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Kids Learn That Killing Is Fun at the Army's Lethal New Theme Park

The Army's new recruitment tool lets high-tech video game centers desensitize, condition, train and even enlist America's youth.

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His T-shirt, by the way, is part of the First Infantry Division apparel collection, the Army's first officially licensed line of clothing, on sale in the AEC and at Sears. Made in China. Available in boys sizes.

Despite the AEC's 13-year-old age limit, underage exiles are welcome to come for the free movies. Or to "Dining Army Style," featuring MRE (Meal, Ready to Eat)  smorgasbords. Otherwise, they can watch -- through the center's glass front from the video arcade or the skateboard palace, both directly opposite the AEC -- while their older brothers compete in the Xbox tournaments.

A provision of No Child Left Behind, one of the first pieces of legislation proposed by the Bush administration, forced schools to open their doors to recruiters and provide contact information for students as young as 11.

J.E. McNeil, executive director of the Center on Conscience & War, calls such marketing tactics "an illegal tool in the recruiting arsenal" and a "violation of international law."

The Optional Protocol on the Involvement of Children in Armed Conflict, ratified and signed by the U.S. Senate in 2002, categorically forbids the Pentagon, or the militaries of any of the other 124 signatory nations, to attempt to recruit children 13 to 16 years old. The Pentagon simply chooses to ignore it, and Congress has neglected to enforce the treaty. (A meticulous documentation of the Pentagon's recruiting tactics explicitly directed at children can be found in a recent report by the American Civil Liberties Union, Soldiers of Misfortune.)

Staff Sgt. Kevin Haver is a recruiter, a 25-year-old native Philadelphian, pumped up, tightly wrapped in his uniform, and one of a score of active-duty soldiers currently assigned to the AEC. He's taciturn at first. Having ascended to the warrior class, he has learned to despise and distrust all that is not military. Or at least, to act that way.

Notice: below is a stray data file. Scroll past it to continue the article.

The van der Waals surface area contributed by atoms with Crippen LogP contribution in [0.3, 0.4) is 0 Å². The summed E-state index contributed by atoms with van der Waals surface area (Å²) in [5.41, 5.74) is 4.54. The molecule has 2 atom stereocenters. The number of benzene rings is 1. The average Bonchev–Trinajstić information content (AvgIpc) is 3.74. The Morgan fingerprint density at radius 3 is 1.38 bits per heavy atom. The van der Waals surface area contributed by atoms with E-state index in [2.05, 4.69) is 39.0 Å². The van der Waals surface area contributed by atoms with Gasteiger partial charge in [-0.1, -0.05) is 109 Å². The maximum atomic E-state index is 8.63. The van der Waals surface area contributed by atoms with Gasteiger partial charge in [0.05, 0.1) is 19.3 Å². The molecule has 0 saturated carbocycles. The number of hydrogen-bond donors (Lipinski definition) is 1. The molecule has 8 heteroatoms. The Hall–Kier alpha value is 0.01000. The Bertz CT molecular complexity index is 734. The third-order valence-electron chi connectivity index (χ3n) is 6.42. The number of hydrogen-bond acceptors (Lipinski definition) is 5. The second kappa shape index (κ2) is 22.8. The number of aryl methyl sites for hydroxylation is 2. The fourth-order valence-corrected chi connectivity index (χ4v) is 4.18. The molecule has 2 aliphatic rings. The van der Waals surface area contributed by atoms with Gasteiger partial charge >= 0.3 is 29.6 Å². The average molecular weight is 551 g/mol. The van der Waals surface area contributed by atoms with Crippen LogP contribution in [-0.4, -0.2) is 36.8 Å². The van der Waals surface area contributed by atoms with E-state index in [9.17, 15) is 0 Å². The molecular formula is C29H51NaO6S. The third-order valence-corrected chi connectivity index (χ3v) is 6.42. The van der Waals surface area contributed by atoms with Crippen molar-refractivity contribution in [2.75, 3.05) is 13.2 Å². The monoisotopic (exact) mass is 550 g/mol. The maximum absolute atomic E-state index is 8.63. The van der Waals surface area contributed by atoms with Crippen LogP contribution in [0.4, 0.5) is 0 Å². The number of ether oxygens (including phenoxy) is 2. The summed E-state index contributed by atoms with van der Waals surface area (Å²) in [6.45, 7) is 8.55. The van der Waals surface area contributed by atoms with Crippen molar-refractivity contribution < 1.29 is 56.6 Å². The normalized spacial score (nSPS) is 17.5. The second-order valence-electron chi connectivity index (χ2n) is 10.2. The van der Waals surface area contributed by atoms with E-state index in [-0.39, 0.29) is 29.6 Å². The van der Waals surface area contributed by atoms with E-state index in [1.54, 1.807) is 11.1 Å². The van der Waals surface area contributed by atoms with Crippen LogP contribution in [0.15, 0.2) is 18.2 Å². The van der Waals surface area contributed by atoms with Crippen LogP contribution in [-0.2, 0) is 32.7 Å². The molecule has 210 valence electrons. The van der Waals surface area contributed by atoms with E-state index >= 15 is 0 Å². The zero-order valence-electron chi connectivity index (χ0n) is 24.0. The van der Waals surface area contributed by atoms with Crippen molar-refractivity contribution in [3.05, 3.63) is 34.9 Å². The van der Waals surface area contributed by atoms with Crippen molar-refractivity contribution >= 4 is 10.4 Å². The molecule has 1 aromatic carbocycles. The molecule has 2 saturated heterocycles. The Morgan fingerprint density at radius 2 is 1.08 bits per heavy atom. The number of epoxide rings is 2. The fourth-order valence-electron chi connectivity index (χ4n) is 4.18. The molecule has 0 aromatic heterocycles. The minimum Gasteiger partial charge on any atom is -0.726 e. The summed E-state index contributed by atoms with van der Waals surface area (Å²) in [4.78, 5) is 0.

Haver has completed five deployments (including two to Iraq and one to Afghanistan), and he describes them defiantly as "the most fun I've ever had."  My question about stress gets a dismissive snort. He's a "flexible kind of guy."  Being home is nice enough, but it's too laid-back. He misses the high energy, the focused activity, and especially, the comradeship.

In fact, here at the center, it is laid-back -- nothing like the heavy-handed recruiting tactics that have caused so much public outrage over the past few years. Soldiers are standing around talking, watching TV. Some of Haver's buddies even jumped on the sims with me, inflating my scores. The place is filled with kids, but they are all playing games, ignoring the soldiers, who ignore them in turn.

"It's not a recruiting center," insists Ed Walters, the Army's first official chief marketing officer.

It is so, Ed.

For the past two years, the Army has proudly claimed to have met its recruitment goals. The economic crisis, unemployment, expanded educational benefits, grossly inflated enlistment bonuses, an array of medical, moral and criminal waivers, and relaxed weight, height, age and education requirements all make that achievement look considerably less impressive. The Army’s efforts have cost more than $4 billion a year, but a recent rash of recruiter suicides in Texas suggests that the ongoing stress of meeting quotas is becoming intolerable for some.

It seems the Army has come up with a unique strategy for the future: automation. For $4 billion, they could build half a dozen experience centers in every state and let the machines desensitize, condition, train and even enlist America's youth.

The Pentagon has been enjoined by both by national lawmakers and international institutions to stop pandering to children. When children's bodies are invaded, we call it statutory rape. Do we have a tidier phrase for the invasion of their minds?

 
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